SEOUL — The only major South Korean Internet provider that will block the U.S. military community from using American companies to make cheap long distance calls over the Internet is the one exclusively contracted to provide on-base service.

LG DACOM, which is contracted through the Army and Air Force Exchange Service, will begin blocking new contracts with stateside voice over Internet protocol providers on June 22, per an agreement negotiated with U.S. Forces Korea.

Anyone who signs up with a U.S. company — such as Vonage or Lingo — by June 21, however, will fall under a “grandfather clause” and will be allowed to keep that service.

Officials from South Korea’s two other major Internet providers — Korea Telecom and Hanaro Telecom — said Thursday that they would not block the American companies from doing business with USFK personnel.

Korea Telecom officials added that they don’t even have the capability to block the service.

LG DACOM officials — who directed all queries this week to AAFES — took over the base contract earlier this year after the previous contracted company’s president became embroiled in a bribery case involving AAFES officials. (See story below)

Officials from that former company — Samsung Rental Corp. Ltd, which uses the acronym SSRT — told Stars and Stripes in July 2006 that DACOM officials had sought to ban the U.S. VoIP companies as early as November 2005.

When SSRT told base customers in July 2006 that they no longer would be able use the American VoIP service, USFK Commander Gen. B.B. Bell intervened and was able to delay the blockage.

In early 2007, USFK officials announced that base personnel would have until May 31 to sign up with U.S. companies and that if they hit the deadline, the South Korean Internet providers would not block their service. Anyone who signed up after June 1, however, would be required to use the South Korean service, USFK said.

LG DACOM officials told Stars and Stripes on June 1 that they still had no approved VoIP contract with AAFES.

Two days later, Bell released a message stating that USFK had obtained a three-week extension for its personnel to sign up with American companies while AAFES and LG DACOM completed the contract.

AAFES officials said there was some confusion and that the contract had actually been signed June 2.

On Wednesday, AAFES announced that the LG DACOM premium service — which includes unlimited calls to the United States — would be $34.99 a month but that customers would be required to either pay $10 a month for a phone or buy it for $120. Customers also must use LG’s Internet service, which runs $39.95.

Some of the most popular U.S. companies offer VoIP premium service for $24.99 a month — often with the first month free. Many of the U.S. companies provide free phones and do not dictate which Internet company customers must use. They also provide customers with U.S.-based phone number, meaning friends and family can call a computer in South Korea without paying international rates.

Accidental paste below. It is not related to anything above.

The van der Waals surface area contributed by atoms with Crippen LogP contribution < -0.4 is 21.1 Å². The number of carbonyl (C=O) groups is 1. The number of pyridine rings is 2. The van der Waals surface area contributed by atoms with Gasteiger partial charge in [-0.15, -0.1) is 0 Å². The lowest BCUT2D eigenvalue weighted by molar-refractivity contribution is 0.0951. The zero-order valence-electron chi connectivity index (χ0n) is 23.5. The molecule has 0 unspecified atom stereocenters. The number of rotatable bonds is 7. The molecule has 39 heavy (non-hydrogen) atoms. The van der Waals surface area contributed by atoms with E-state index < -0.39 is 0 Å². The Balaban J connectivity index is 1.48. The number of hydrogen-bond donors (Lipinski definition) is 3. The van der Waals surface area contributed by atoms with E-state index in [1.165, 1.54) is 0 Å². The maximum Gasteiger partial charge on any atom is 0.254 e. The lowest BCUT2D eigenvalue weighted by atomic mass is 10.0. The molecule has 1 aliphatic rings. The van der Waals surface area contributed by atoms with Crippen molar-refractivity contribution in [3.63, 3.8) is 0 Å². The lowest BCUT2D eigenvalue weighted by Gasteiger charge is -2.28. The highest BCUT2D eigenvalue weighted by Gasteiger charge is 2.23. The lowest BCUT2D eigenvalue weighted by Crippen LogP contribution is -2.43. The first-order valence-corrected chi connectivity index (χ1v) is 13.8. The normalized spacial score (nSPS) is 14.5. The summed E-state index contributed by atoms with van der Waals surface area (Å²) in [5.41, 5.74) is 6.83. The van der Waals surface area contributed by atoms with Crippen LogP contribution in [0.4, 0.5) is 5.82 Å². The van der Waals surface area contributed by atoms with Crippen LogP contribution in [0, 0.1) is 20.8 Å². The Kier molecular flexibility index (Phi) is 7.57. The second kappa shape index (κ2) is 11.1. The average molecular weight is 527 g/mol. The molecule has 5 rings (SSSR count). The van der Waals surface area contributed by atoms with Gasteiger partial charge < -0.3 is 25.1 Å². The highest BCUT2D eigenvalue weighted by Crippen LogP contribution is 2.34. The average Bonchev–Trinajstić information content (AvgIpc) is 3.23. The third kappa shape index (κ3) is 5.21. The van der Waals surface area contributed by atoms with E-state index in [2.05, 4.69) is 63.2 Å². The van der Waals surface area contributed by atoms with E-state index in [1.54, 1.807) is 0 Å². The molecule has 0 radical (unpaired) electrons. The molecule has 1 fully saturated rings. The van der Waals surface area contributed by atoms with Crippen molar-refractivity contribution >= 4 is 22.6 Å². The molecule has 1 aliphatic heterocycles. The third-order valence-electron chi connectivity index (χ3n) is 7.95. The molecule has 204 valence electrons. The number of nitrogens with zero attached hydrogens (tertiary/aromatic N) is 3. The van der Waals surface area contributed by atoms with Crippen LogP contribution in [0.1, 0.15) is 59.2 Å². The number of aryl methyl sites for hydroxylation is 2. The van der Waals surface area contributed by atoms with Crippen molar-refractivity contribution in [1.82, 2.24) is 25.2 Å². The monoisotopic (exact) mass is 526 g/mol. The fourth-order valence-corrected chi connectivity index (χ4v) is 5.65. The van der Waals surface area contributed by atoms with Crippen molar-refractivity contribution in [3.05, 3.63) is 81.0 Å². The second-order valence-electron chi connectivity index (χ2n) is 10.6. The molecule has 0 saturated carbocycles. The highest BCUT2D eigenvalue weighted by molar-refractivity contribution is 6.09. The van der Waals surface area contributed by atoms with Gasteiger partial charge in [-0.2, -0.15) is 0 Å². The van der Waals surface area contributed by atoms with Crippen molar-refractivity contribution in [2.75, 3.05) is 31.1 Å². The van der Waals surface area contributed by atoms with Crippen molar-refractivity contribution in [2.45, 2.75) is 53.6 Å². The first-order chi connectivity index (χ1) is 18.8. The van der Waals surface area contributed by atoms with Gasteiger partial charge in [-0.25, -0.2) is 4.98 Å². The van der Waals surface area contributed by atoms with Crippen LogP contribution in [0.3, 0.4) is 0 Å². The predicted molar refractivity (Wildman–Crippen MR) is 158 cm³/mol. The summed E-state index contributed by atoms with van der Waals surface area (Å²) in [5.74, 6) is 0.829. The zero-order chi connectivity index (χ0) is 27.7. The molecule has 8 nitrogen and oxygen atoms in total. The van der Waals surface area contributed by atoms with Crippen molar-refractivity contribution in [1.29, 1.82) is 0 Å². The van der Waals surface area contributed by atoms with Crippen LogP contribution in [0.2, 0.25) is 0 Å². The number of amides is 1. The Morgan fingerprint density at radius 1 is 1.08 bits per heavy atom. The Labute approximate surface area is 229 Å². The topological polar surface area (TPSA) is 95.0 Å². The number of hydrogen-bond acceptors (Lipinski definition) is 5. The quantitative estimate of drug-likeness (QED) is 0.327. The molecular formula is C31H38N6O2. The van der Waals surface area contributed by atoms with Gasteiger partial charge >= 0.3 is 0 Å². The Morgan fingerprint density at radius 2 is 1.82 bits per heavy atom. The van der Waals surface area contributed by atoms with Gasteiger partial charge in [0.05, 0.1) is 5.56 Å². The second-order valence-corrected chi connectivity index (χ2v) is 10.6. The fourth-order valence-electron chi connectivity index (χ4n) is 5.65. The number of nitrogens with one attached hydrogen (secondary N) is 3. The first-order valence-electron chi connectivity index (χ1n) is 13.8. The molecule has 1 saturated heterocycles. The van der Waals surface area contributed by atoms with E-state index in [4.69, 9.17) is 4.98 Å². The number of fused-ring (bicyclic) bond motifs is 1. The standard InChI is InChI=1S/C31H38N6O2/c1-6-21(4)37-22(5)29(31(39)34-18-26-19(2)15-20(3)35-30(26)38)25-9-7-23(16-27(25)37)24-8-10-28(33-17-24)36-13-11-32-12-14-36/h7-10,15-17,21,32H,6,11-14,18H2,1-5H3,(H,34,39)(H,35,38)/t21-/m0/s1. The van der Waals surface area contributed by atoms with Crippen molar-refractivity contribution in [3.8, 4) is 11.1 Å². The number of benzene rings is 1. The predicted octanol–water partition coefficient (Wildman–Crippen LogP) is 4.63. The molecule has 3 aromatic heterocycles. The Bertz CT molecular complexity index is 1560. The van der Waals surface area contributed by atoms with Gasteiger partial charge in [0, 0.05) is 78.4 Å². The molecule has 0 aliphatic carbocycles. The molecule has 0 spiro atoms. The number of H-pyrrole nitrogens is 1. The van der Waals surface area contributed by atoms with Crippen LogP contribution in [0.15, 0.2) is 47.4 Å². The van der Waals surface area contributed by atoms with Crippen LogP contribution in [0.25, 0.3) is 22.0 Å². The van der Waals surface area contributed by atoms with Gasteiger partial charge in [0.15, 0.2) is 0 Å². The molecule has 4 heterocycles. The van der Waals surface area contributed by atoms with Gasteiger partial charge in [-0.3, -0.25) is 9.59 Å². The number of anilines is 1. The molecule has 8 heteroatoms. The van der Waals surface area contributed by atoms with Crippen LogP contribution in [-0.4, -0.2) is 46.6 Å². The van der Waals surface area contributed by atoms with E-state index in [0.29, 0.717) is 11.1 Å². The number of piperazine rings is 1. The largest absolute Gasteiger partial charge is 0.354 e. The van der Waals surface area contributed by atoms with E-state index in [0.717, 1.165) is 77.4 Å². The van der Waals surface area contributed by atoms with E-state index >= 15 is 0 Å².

LG DACOM officials have said South Korean law prohibits their company from providing that service and customers are assigned South Korean numbers.

Yongsan customers have VoIP dealer close to Dragon Hill

SEOUL — Members of the U.S. Forces Korea community hoping to buy voice over Internet protocol services from a U.S. company don’t need to go as far as the Internet.

There’s an authorized Vonage dealer about two blocks from Yongsan Garrison’s Dragon Hill Lodge.

Jimmy Park, USKTEL marketing manager and one of three proprietors of the business center concession at the Embassy Club on Yongsan, said buying Vonage services through him might cost a little more than going through a Web site. But he added that customers get the convenience of being able to buy products onsite without having to ship merchandise to a stateside third party because Vonage can’t ship to military addresses.

The monthly premium service and activation fee — $24.99 and $30 respectively — are the same as advertised online. And — just like the online service — customers get the first month for free.

But whereas online customers can choose a free phone, Park’s company charges $105 but offers a $40 rebate.

Park provided Stripes documents showing that he paid import taxes on his merchandise, and that the products are for sale only to members of the U.S. State Department and U.S. Forces Korea communities.

This, he said, puts his services in line with the Korea Telecommunications Business Act.

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